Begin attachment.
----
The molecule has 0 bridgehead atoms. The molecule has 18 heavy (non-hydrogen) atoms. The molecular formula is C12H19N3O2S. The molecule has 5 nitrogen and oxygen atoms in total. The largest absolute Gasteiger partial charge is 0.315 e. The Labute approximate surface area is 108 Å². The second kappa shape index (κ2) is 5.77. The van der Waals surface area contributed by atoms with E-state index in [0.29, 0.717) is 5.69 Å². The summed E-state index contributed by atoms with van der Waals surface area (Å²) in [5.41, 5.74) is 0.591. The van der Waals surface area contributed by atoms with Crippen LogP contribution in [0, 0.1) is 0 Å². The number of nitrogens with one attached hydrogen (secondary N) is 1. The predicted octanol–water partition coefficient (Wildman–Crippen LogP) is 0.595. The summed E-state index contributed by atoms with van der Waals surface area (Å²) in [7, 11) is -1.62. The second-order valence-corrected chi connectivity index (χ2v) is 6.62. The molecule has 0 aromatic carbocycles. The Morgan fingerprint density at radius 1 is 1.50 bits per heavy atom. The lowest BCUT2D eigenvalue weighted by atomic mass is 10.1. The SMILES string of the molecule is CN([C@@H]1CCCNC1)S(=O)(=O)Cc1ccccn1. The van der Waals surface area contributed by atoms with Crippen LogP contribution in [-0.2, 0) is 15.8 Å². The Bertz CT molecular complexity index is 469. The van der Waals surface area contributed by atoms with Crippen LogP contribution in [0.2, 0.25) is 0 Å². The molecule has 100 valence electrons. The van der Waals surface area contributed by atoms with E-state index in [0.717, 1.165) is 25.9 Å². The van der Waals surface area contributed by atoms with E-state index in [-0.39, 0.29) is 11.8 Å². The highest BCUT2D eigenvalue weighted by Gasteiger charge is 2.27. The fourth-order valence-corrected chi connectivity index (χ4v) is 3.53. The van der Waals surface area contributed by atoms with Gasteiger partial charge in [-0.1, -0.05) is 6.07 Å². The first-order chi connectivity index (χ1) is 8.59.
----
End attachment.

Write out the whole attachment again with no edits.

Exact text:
The molecule has 0 bridgehead atoms. The molecule has 18 heavy (non-hydrogen) atoms. The molecular formula is C12H19N3O2S. The molecule has 5 nitrogen and oxygen atoms in total. The largest absolute Gasteiger partial charge is 0.315 e. The Labute approximate surface area is 108 Å². The second kappa shape index (κ2) is 5.77. The van der Waals surface area contributed by atoms with E-state index in [0.29, 0.717) is 5.69 Å². The summed E-state index contributed by atoms with van der Waals surface area (Å²) in [5.41, 5.74) is 0.591. The van der Waals surface area contributed by atoms with Crippen LogP contribution in [0, 0.1) is 0 Å². The number of nitrogens with one attached hydrogen (secondary N) is 1. The predicted octanol–water partition coefficient (Wildman–Crippen LogP) is 0.595. The summed E-state index contributed by atoms with van der Waals surface area (Å²) in [7, 11) is -1.62. The second-order valence-corrected chi connectivity index (χ2v) is 6.62. The molecule has 0 aromatic carbocycles. The Morgan fingerprint density at radius 1 is 1.50 bits per heavy atom. The lowest BCUT2D eigenvalue weighted by atomic mass is 10.1. The SMILES string of the molecule is CN([C@@H]1CCCNC1)S(=O)(=O)Cc1ccccn1. The van der Waals surface area contributed by atoms with Crippen LogP contribution in [-0.2, 0) is 15.8 Å². The Bertz CT molecular complexity index is 469. The van der Waals surface area contributed by atoms with Crippen LogP contribution in [0.2, 0.25) is 0 Å². The molecule has 100 valence electrons. The van der Waals surface area contributed by atoms with E-state index in [0.717, 1.165) is 25.9 Å². The van der Waals surface area contributed by atoms with E-state index in [-0.39, 0.29) is 11.8 Å². The highest BCUT2D eigenvalue weighted by Gasteiger charge is 2.27. The fourth-order valence-corrected chi connectivity index (χ4v) is 3.53. The van der Waals surface area contributed by atoms with Gasteiger partial charge in [-0.1, -0.05) is 6.07 Å². The first-order chi connectivity index (χ1) is 8.59.